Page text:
In a sequence of aphorisms, Jean-Luc Nancy interrogates the speculative suture between the sacred and truth. The sacred is indexed to an encounter or a point of intensity via which the subject approaches what cannot be grasped in itself, but solely in and as this unfinishable approach. The chance of this encounter is accorded to every subject and no longer confiscated by a religion or an exclusive regime of thought. In parallel, the sacred enters into a novel matrix with (...) the ordinary wherein neither supersedes the other. These aphorisms demonstrate that the ordinary supplies a point of access to the sacred because the sacred is itself one of the nomadic folds of the ordinary. (shrink)
A fresh look at the often-censured but imperfectly understood traditions of Utilitarianism and political economy in relation to Victorian literature and culture. Setting the writings of Bentham, Smith, Malthus, Mill, Dickens, Carlyle, Trollope, Eliot, Gaskell, and Tagore in historical context, Blake widens awareness of commonalities across the age.
The four talks collected here transcribe lectures delivered to an audience of children between the ages of ten and fourteen, under the auspices of the little dialogues series at the Montreuil's center for the dramatic arts. Modeled on Walter Benjamin's Aufklrung for Kinderradio talks, this series aims to awaken its young audience to pressing philosophical concerns. Each talk in God, Justice, Love, Beauty explores what is at stake in these topics as essential moments in human experience. (Indeed, the book argues (...) that they are constitutive of human experience.) Following each, Nancy's audience is given a chance to engage with him in a process of philosophical questioning; the texts of these touching and probing exchanges are included in the volume. Despite the fact that these lectures were delivered to an audience of children, the intellectual level they achieve-while remaining easily comprehensible-is astounding. No attempt is made to simplify Nancy's positions or to resolve the complexities that arise in the course of the talks or the question periods that follow. The work of opening performed here is fully in keeping with the strategy of Nancy's philosophy as a whole. Thus, for readers unfamiliar with his work, God, Justice, Love, Beauty will function as an excellent introduction to Nancy's larger corpus. As varied as the individual talks are, they share the motif of incalculability or the immeasurable. Broadly speaking, one could say that the various ways in which Nancy approaches this motif exemplify his deconstructive approach to think of human existence. As well, those treatments exemplify his conviction that the task of thinking is to develop original ways of communicating the incalculable.God, Justice, Love, Beauty is thus a skillful reminder that philosophy is important to all of us. The book is also a model of intellectual generosity and openness. Seamlessly moving from Schwarzenegger to Plato, from Kant, Roland Barthes, and Caravaggio to Caillou, Harry Potter, and the pages of Gala magazine, Nancy's wide-ranging references bear witness to his commitment to think of culturein its broadest sense. (shrink)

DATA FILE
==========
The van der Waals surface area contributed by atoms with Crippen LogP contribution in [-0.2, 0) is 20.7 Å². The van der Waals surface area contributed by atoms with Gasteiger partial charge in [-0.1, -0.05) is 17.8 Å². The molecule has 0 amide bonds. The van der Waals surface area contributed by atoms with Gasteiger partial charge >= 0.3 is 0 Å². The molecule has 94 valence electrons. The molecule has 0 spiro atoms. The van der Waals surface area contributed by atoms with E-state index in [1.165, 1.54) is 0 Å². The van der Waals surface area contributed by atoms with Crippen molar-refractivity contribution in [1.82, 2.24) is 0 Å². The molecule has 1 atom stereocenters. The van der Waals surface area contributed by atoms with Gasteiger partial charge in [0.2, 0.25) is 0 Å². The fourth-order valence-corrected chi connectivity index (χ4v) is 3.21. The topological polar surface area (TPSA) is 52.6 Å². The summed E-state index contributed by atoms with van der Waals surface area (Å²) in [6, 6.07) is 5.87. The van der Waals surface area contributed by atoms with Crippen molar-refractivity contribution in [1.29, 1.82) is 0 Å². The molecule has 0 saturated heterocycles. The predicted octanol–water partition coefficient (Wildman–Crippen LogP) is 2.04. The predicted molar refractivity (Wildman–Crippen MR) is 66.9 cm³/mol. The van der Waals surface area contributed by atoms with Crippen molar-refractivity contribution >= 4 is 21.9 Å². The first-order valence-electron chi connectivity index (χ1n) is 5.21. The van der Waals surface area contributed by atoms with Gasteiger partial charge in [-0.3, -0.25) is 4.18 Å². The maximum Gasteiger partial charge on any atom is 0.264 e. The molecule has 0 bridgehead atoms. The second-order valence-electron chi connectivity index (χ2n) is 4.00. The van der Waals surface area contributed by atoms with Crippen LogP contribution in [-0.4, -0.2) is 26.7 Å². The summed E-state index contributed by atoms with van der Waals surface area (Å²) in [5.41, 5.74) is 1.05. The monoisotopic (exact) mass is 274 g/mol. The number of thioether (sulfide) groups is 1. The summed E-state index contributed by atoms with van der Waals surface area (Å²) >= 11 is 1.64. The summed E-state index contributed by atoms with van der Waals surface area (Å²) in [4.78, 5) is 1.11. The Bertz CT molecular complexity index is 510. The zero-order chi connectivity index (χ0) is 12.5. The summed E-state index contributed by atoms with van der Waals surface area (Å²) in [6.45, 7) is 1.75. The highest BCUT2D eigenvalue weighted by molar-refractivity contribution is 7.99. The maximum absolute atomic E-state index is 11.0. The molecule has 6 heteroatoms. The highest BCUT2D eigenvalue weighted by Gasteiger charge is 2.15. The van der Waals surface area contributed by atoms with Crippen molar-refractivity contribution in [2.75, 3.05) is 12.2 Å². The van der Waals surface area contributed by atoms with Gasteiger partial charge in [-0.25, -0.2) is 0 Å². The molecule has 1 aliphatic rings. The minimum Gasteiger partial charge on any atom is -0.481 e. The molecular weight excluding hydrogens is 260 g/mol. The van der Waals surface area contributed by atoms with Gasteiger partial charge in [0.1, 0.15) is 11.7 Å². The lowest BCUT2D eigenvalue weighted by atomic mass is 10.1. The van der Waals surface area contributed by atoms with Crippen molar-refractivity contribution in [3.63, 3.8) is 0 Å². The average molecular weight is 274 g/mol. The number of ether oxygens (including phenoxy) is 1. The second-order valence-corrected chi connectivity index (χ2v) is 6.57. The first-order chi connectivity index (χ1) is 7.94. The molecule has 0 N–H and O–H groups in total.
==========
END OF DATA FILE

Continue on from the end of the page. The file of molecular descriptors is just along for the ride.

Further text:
Jean-Luc Nancy'sOn the Commerce of Thinkingconcerns the particular communication of thoughts that takes place by means of the business of writing, producing, and selling books. His reflection is born out of his relation to the bookstore, in the first place his neighborhood one, but beyond that any such "perfumery, rotisserie, patisserie," as he calls them, dispensaries "of scents and flavors through which something like a fragrance or bouquet of the book is divined, presumed, sensed."On the Commerce of Thinking is (...) thus not only something of a semiology of the specific cultural practice that begins with the unique character of the writer's voice and culminates in a customer crossing the bookstore threshold, package under arm, on the way home to a comfortable chair, but also an understated yet persuasive plea in favor of an endangered species. In evoking the peddler who, in times past, plied the streets with books and pamphlets literally hanging off him, Nancy emphasizes the sensuality of this commerce and reminds us that this form of consumerism is like no other, one that ends in an experience-reading-that is the beginning of a limitless dispersion, metamorphosis, and dissemination of ideas. Making, selling, and buying books has all the elements of the exchange economy that Marx analyzedfrom commodification to fetishismyet each book retains throughout an absolute and unique value, that of its subject. With reading, it gets repeatedly reprinted and rebound. For Nancy, the book thus functions only if it remains at the same time open and shut, like some Moebius strip. Closed, it represents the Idea and takes its place in a canon by means of its monumental form and the title and author's name displayed on its spine. But it also opens itself to us, indeed consents to being shaken to its core, in being read each time anew. (shrink)